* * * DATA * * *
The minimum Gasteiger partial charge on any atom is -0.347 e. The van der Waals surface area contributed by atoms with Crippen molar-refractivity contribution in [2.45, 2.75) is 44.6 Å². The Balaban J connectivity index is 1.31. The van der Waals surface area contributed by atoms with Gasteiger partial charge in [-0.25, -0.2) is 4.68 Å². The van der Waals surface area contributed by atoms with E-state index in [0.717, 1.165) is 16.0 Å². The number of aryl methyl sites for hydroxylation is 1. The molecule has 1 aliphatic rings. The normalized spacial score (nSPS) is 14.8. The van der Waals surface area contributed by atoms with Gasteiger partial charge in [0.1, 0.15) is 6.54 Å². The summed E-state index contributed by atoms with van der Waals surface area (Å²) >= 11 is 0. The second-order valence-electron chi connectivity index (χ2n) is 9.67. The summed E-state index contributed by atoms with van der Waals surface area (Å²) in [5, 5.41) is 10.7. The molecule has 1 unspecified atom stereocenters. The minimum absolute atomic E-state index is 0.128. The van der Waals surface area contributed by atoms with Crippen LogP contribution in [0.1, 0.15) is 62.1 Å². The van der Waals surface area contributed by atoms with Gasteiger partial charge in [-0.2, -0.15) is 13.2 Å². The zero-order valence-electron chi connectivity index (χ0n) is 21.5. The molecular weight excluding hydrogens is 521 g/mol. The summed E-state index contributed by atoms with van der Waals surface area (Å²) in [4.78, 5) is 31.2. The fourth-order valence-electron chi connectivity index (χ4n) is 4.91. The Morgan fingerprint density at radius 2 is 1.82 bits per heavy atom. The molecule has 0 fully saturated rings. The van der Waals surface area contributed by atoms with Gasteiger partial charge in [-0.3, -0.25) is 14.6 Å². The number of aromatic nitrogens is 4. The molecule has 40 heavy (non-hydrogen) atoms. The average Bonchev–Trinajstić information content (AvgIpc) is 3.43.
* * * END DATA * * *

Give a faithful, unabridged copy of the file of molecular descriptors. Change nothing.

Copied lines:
The minimum Gasteiger partial charge on any atom is -0.347 e. The van der Waals surface area contributed by atoms with Crippen molar-refractivity contribution in [2.45, 2.75) is 44.6 Å². The Balaban J connectivity index is 1.31. The van der Waals surface area contributed by atoms with Gasteiger partial charge in [-0.25, -0.2) is 4.68 Å². The van der Waals surface area contributed by atoms with E-state index in [0.717, 1.165) is 16.0 Å². The number of aryl methyl sites for hydroxylation is 1. The molecule has 1 aliphatic rings. The normalized spacial score (nSPS) is 14.8. The van der Waals surface area contributed by atoms with Gasteiger partial charge in [0.1, 0.15) is 6.54 Å². The summed E-state index contributed by atoms with van der Waals surface area (Å²) >= 11 is 0. The second-order valence-electron chi connectivity index (χ2n) is 9.67. The summed E-state index contributed by atoms with van der Waals surface area (Å²) in [5, 5.41) is 10.7. The molecule has 1 unspecified atom stereocenters. The minimum absolute atomic E-state index is 0.128. The van der Waals surface area contributed by atoms with Crippen LogP contribution in [0.1, 0.15) is 62.1 Å². The van der Waals surface area contributed by atoms with Gasteiger partial charge in [-0.2, -0.15) is 13.2 Å². The zero-order valence-electron chi connectivity index (χ0n) is 21.5. The molecular weight excluding hydrogens is 521 g/mol. The summed E-state index contributed by atoms with van der Waals surface area (Å²) in [4.78, 5) is 31.2. The fourth-order valence-electron chi connectivity index (χ4n) is 4.91. The Morgan fingerprint density at radius 2 is 1.82 bits per heavy atom. The molecule has 0 fully saturated rings. The van der Waals surface area contributed by atoms with Gasteiger partial charge in [-0.3, -0.25) is 14.6 Å². The number of aromatic nitrogens is 4. The molecule has 40 heavy (non-hydrogen) atoms. The average Bonchev–Trinajstić information content (AvgIpc) is 3.43.